The Court also has a number of powers (alluded to above) that can assist in making sure property that may be distributed between the parties to the relationship, is protected until such time as all of the matters are considered.

There is also steps that people can take themselves to avoid Court, unnecessary costs and inflaming the situations. Some examples are:

  • Contact the bank and see if they have an ability to “freeze” an account at the behest of one party;
  • Have a discussion with your ex-partner. Ask them whether they will agree to splitting the funds a certain way, or whether they will agree to having the money deposited to a neutral third party such as a solicitor’s trust account, to be held for both parties.

If in doubt and before taking action that you feel may not be right or may likely inflame your situation, please contact a family law solicitor at Hooper Family Lawyers at Victoria Point or Coolangatta on 3207 7663 for advice.

Alternatively for more information we have many helpful resources on our website.

Accredited Specialist Family Lawyers Gold Coast and Coolangatta

Hooper Family Lawyers is making a sea change…of sorts…we’re staying in the Brisbane Bayside (we love it here) however we now also have a branch office on Griffith Street, Coolangatta.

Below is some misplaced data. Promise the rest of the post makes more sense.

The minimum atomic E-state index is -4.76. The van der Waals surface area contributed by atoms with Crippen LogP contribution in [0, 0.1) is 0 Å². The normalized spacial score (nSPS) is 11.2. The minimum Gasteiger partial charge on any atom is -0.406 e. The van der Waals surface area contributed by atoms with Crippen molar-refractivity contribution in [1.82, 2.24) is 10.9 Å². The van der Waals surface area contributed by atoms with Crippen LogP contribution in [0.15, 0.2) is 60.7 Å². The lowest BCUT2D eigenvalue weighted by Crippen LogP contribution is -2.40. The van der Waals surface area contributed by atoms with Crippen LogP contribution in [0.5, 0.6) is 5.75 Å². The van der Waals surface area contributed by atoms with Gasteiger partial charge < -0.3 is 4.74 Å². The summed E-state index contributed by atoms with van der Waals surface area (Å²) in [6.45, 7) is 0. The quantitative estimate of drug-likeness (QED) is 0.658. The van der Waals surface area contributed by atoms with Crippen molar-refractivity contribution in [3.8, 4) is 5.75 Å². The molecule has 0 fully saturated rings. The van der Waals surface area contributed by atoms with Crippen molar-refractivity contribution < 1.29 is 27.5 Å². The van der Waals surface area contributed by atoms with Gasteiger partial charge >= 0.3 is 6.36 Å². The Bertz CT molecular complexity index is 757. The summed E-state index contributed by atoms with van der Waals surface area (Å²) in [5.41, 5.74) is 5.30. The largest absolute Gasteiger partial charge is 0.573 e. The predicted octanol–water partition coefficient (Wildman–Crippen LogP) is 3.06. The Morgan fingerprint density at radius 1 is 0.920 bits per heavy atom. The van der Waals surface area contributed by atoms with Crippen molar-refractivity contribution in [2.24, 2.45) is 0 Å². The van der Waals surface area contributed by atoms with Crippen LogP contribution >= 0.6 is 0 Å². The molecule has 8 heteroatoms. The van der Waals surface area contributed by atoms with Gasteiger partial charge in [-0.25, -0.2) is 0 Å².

We will be offering specialised Family Law advice to the Gold Coast and Northern NSW regions including:

  • Family law advice;
  • Consent orders;
  • Parenting Plans and child custody matters;
  • Mediation;
  • Property settlement;
  • Spousal maintenance;
  • Domestic Violence protection;
  • All other aspects of de facto and family law legal and Court representation.

Our office in Coolangatta is situated within walking distance to the Magistrates Court at Coolangatta, and we will be providing representation in the Federal Circuit Courts at Lismore and Southport, as well as representation in the Brisbane Family and Federal Circuit Courts.

For us this is an exciting opportunity to grow our firm, forge new relationships, and provide our expert family law services on the Gold Coast and Northern NSW.

Our mediation services via “Decide Mediation” will also be available from the Gold Coast office, and we are available to travel for mediation from Brisbane to Coolangatta and Northern NSW.

Regardless of whether you wish to see us in Brisbane or on the Gold Coast, we look forward to helping you resolve your family and de facto law issues in a timely and cost effective manner. Please contact our Coolangatta office on 1800 891 878 for an appointment with an Accredited Family Law Specialist. If you would like more information about us, please visit our website at https://www.hooperfamilylawyers.com.au/